If readers, particularly activists, have ideas for how to steer clear of effectively promoting ideas and causes you are challenging, please let us know in comments.

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Bill Black: EU Austerity Witch Doctors Attack Each Other

As things go from bad to worse in the eurozone the putative adults have begun to fight openly in front of the kids.  The putative adults, of course, have refused to act like adults for six years and instead have lived in a fantasy world in which austerity – bleeding the patient – is the optimal response to a recession.  As many of us have been warning for six years, this is a great way to create gratuitous recessions and even the Great Depression levels of unemployment in three nations of the periphery with 100 million citizens.

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Michael Hudson: Piketty vs. the Classical Economic Reformers

Yves here. This post by Michael Hudson is one entry from an issue of a journal critiquing Thomas Piketty’s Capital in the 21st Century. Hudson argues that even though Piketty’s findings about wealth accumulation over the centuries are useful, he nevertheless has done a great disservice by treating “wealth” as an undifferentiated lump. By contrast, classical economists differential between rentier behavior (such earning income from economically unproductive activities such as land ownership), financialization, and leveraged speculation on asset prices. Hudson argues that Piketty’s failure to probe the types of wealth and the impact of income-generation strategies for various types of wealth, as well as his failure to incorporate legal and political arrangements means his book tacitly supports the status quo. Inequality for him is a state of nature, not a function of how our economy is organized.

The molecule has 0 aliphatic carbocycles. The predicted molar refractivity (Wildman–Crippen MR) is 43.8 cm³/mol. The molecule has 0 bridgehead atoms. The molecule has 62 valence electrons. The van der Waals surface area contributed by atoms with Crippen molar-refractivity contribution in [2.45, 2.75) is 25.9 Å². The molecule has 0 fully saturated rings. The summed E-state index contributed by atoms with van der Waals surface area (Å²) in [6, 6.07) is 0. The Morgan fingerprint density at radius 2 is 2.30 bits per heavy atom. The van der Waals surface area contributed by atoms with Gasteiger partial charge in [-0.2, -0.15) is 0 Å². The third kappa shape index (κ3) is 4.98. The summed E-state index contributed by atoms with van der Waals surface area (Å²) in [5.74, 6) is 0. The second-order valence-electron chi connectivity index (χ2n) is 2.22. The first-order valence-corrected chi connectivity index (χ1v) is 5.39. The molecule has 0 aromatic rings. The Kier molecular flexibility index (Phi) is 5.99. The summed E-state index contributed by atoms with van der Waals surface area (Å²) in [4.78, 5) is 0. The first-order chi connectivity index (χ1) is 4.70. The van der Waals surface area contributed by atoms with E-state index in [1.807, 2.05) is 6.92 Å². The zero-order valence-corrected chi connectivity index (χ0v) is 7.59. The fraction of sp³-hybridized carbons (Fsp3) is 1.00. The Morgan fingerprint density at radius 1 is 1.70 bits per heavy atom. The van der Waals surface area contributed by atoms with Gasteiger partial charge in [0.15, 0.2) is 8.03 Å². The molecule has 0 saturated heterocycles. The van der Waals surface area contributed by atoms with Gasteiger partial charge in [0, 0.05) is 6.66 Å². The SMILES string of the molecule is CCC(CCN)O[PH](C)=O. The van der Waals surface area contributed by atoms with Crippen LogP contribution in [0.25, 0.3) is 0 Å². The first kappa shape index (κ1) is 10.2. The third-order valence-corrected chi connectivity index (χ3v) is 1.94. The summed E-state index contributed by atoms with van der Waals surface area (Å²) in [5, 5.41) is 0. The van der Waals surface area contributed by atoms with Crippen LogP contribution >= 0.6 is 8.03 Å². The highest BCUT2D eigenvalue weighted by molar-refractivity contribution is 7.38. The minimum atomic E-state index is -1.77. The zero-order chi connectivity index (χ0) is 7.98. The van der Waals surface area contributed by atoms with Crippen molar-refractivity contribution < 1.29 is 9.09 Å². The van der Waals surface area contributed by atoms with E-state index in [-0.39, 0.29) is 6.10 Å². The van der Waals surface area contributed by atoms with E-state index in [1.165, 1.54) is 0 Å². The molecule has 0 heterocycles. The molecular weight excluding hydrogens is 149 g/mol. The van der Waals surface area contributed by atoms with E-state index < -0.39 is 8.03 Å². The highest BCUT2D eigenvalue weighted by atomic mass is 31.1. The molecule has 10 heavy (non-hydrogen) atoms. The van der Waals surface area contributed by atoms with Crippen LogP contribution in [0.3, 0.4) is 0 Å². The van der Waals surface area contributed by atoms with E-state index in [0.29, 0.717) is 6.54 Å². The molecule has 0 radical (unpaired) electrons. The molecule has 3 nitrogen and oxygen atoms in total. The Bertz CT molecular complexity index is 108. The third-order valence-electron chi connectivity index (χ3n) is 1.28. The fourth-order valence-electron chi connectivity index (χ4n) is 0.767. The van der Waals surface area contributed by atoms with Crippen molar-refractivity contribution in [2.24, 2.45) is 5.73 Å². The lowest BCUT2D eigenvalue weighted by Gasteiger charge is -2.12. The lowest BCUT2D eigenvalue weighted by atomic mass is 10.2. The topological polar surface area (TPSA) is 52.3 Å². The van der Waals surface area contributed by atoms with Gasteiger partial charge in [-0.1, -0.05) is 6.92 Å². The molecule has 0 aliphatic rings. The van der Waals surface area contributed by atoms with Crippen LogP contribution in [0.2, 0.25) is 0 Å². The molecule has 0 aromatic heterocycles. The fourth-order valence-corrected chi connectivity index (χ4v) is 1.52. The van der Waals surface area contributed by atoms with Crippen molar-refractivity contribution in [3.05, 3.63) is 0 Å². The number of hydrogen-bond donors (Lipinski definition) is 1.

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Michael Perelman: Globalization, “Free Trade,” and Food as a Strategic Weapon